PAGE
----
Difference between Peas and Beans

June 15, 2017 by Editorial Team

With so much talk about food, health food, and a balanced diet, you need to get your facts straight about what is what and why you should eat it. This being said, do you know the difference between peas and beans? Do you think they both come in a pod? Think again. Then read this article.

Descriptions

Peas vs Beans
Peas in a pod

Peas are part of the Pisum genus, the sativum species, and the Fabaceae family (formerly known as the Leguminosae family). Although generally considered vegetables, peas are actually a fruit because they are the seeds of pods that are developed by the ovary of the flower. The life cycle is one year and the plant is cultivated during the cool season. There are many varieties of peas in the world, each of them with their own growth period, varying from 55 to 70 days.

The common pea is green, small in diameter and spherical in shape, and it represents the edible part of the plant. It is sold fresh, frozen, or canned. With numerous culinary uses, the pea is a common food ingredient in many countries all over the world.

As far as nutritional value goes, peas are high in fiber and vitamins A, B6, C, and K. They are starchy, yet they contain important minerals such as iron, copper, zinc, magnesium, and phosphorus, as well as lutein (good for the eyes).

Beans
Kidney beans

Beans are the seeds of plants of the Fabaceae family. They don’t fall in the fruit or vegetable categories but are considered legumes. The plant they grow on is a vine that needs support. This is why cages or poles are used by farmers. This is a warm-weather plant that needs to be cultivated in the summer and typically takes 50-60 days to grow.

Beans are kidney-shaped and they come in a variety of color combinations, white and brown being the most common ones. They are sold dry, canned, or pre-cooked.

There are over 40,000 types of beans in the world, but only some of them are in the mass-production circuit. Beans have been cultivated in all parts of the world where the weather allowed it. They were used both as human food and animal feed.

Nutritionally speaking, beans are high in fiber, complex carbohydrates, and protein. They also contain oligosaccharides, for the digestion of which the human body does not have the necessary enzymes. Therefore, in the lack of these enzones, digestion happens with the help of bacteria from the intestine, a process that results in a byproduct we call gas. This is why beans cause flatulence.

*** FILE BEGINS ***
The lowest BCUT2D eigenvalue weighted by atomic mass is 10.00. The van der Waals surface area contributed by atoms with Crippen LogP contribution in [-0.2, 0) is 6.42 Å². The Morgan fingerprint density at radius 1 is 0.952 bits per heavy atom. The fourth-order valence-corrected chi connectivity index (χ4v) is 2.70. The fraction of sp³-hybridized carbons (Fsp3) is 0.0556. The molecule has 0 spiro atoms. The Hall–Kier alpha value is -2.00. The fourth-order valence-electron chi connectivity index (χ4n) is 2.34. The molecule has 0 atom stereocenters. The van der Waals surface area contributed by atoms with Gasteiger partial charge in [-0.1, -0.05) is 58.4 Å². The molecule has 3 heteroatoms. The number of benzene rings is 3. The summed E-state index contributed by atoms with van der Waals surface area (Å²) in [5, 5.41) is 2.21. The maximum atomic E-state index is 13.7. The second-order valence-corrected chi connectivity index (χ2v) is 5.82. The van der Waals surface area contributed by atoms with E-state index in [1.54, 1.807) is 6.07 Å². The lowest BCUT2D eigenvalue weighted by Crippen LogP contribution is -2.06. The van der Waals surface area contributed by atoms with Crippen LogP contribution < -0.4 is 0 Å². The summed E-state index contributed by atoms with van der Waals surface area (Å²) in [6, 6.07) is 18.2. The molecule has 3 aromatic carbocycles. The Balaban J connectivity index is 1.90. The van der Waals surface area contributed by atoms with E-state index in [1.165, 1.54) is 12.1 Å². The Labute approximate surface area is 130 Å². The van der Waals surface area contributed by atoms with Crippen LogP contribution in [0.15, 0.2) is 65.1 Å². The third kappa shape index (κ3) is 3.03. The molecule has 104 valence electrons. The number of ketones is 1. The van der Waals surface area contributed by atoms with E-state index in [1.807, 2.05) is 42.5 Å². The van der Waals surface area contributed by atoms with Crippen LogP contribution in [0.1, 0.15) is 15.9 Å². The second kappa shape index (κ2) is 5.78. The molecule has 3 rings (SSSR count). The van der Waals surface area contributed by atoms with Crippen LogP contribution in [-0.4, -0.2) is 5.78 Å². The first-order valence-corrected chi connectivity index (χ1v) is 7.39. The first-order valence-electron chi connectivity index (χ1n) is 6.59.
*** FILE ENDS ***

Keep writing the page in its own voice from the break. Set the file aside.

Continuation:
Peas vs Beans

So what is the difference between peas and beans?

Peas differ in many ways from beans. They may both be the seeds of plants in the Fabaceae family and they may grow in pods, but they differ in look, taste, and even cultivation period.

Peas are small, spherical, and green, whereas beans are kidney shaped, white, brown, black, red, or combinations of all the above – and larger in size. Peas can be consumed fresh, while raw beans may contain a harmful toxin that causes food poisoning. In some cases, not even boiling will suffice. There is not enough information in the medical word about bean food poisoning, so the best way to eat beans is to cook the dried seeds.

They are both high in fiber, but peas also contain vitamins and minerals, while beans are rich in protein. Also, of the two, beans are the ones with the flatulence-causing oligosaccharides.

Another notable difference consists of the fact that peas are cold weather plants, whereas beans thrive in warm weather.

Comparison Chart

PeasBeans
Are greenAre white, brown, black, red, and combinations of these colors
Are small and sphericalAre bigger and kidney-shaped
Are sold fresh, frozen, or cannedAre sold dried, canned, or pre-cooked
Cultivated in the cool seasonCultivated in the warm season
Contain fiber, vitamins, and mineralsContain fiber and proteins; their consumption causes flatulence on account of the oligosaccharrides